Gary Johnson Win the Third Party Presidential Debate, Policies of Virgil Goode the Least Popular
Tuesday night’s third party presidential debate proved to be more exciting than any of the “real” presidential debates combined. The debate, hosted by Free & Equal Live and moderated by former CNN host Larry King, featured Libertarian candidate Gary Johnson, Green Party candidate Jill Stein, Constitution Party candidate Virgil Goode, and Justice Party candidate Rocky Anderson. (Mitt Romney and Barack Obama were invited to attend, but both campaigns declined.)
Gary Johnson was the most popular candidate in attendance that night and probably stands the best chance of capturing the highest percentage of the national vote among thirdparty candidates. His passionate and emphatic closing statements regarding not wasting one’s vote by voting for Obama or Romney solicited huge cheers from the crowd and set off a flurry of tweets in the Twittersphere.
Virgil Goode’s policy positions were probably the least popular, but the crowd seemed to respond favorably to his honest and frank answers.
For the first half of the evening, the candidates seemed to share similar opinions on many of the issues discussed: ending the two-party system, decriminalizing drugs, and reducing military spending. It wasn’t until the topic turned to the cost of education that the candidates started to really differentiate themselves. Virgil Goode and Gary Johnson advocated ending guaranteed student loans whereas Rocky Anderson and Jill Stein supported the idea of free education for all. One of the best lines of the night came from Gary Johnson during this line of questioning: “Free comes with a cost.”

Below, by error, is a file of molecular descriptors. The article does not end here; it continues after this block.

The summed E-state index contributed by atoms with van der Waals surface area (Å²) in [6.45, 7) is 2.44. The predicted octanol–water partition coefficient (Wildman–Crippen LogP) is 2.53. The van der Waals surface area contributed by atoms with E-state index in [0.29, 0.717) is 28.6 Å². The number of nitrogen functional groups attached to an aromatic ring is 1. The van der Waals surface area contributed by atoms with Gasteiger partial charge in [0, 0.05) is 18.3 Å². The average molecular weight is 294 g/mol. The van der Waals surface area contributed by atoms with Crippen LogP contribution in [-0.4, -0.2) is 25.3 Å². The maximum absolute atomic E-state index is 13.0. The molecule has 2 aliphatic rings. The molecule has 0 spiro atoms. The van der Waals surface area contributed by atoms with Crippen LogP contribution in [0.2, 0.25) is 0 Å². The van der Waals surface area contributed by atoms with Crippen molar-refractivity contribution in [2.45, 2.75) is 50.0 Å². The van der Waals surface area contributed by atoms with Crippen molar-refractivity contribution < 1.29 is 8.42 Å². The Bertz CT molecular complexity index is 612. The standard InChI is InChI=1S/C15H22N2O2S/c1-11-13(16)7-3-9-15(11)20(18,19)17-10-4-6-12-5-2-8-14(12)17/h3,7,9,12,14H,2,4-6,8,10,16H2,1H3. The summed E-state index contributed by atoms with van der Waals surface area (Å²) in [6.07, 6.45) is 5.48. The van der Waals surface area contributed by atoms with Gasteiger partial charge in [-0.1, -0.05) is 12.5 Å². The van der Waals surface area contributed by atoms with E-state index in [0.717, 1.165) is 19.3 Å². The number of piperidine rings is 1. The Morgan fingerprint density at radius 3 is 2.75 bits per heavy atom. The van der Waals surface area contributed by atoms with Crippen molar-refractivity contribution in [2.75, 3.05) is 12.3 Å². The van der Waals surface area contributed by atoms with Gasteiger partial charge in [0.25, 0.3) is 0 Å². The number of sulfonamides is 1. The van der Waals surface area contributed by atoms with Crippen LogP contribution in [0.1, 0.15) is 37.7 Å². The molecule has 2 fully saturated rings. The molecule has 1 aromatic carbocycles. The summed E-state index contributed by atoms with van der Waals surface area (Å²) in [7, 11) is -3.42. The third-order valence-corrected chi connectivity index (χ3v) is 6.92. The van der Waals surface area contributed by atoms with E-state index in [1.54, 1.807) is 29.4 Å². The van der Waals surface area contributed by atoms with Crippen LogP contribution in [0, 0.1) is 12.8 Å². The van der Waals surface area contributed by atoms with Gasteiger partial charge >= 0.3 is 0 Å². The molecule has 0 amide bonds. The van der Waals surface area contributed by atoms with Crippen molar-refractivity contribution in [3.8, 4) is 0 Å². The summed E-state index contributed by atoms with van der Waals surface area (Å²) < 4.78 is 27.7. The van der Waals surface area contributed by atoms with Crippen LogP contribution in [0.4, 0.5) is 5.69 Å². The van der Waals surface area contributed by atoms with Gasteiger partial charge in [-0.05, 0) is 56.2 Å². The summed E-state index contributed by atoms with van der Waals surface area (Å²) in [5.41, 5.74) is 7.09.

Yes, at times the lack of structure and formality felt almost too “grassroots,” particularly in the shadows of the highly publicized and resource-rich debates between Romney and Obama. And, knowing none of these candidates have a shot in hell of actually winning might have made you pity, more than praise, the whole affair. Nonetheless, it was a refreshing debate and offered those voters frustrated with the cartel that is our two-party electoral system a chance to hear their candidate voice their opinion on the issues.
For those interested, there will be another debate on Oct. 30. Viewers of the first debate will determine which candidate advances to the October 30 debate via an instant runoff voting.